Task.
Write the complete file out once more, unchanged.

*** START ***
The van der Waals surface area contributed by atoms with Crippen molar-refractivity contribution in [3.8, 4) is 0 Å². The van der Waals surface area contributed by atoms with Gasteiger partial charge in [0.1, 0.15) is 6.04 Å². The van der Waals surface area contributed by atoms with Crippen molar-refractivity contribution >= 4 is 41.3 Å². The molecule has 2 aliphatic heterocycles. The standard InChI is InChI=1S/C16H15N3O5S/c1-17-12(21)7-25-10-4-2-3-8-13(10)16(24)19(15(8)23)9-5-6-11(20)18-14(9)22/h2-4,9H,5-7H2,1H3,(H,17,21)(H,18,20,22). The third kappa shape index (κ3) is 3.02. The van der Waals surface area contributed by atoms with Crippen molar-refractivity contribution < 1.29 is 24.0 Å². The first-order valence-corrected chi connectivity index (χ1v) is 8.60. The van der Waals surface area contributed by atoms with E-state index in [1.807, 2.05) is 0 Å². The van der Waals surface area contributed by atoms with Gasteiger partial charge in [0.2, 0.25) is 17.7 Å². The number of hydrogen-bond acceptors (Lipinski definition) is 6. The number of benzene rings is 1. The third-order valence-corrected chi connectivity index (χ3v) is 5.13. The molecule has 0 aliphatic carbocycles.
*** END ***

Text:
The van der Waals surface area contributed by atoms with Crippen molar-refractivity contribution in [3.8, 4) is 0 Å². The van der Waals surface area contributed by atoms with Gasteiger partial charge in [0.1, 0.15) is 6.04 Å². The van der Waals surface area contributed by atoms with Crippen molar-refractivity contribution >= 4 is 41.3 Å². The molecule has 2 aliphatic heterocycles. The standard InChI is InChI=1S/C16H15N3O5S/c1-17-12(21)7-25-10-4-2-3-8-13(10)16(24)19(15(8)23)9-5-6-11(20)18-14(9)22/h2-4,9H,5-7H2,1H3,(H,17,21)(H,18,20,22). The third kappa shape index (κ3) is 3.02. The van der Waals surface area contributed by atoms with Crippen molar-refractivity contribution < 1.29 is 24.0 Å². The first-order valence-corrected chi connectivity index (χ1v) is 8.60. The van der Waals surface area contributed by atoms with E-state index in [1.807, 2.05) is 0 Å². The van der Waals surface area contributed by atoms with Gasteiger partial charge in [0.2, 0.25) is 17.7 Å². The number of hydrogen-bond acceptors (Lipinski definition) is 6. The number of benzene rings is 1. The third-order valence-corrected chi connectivity index (χ3v) is 5.13. The molecule has 0 aliphatic carbocycles.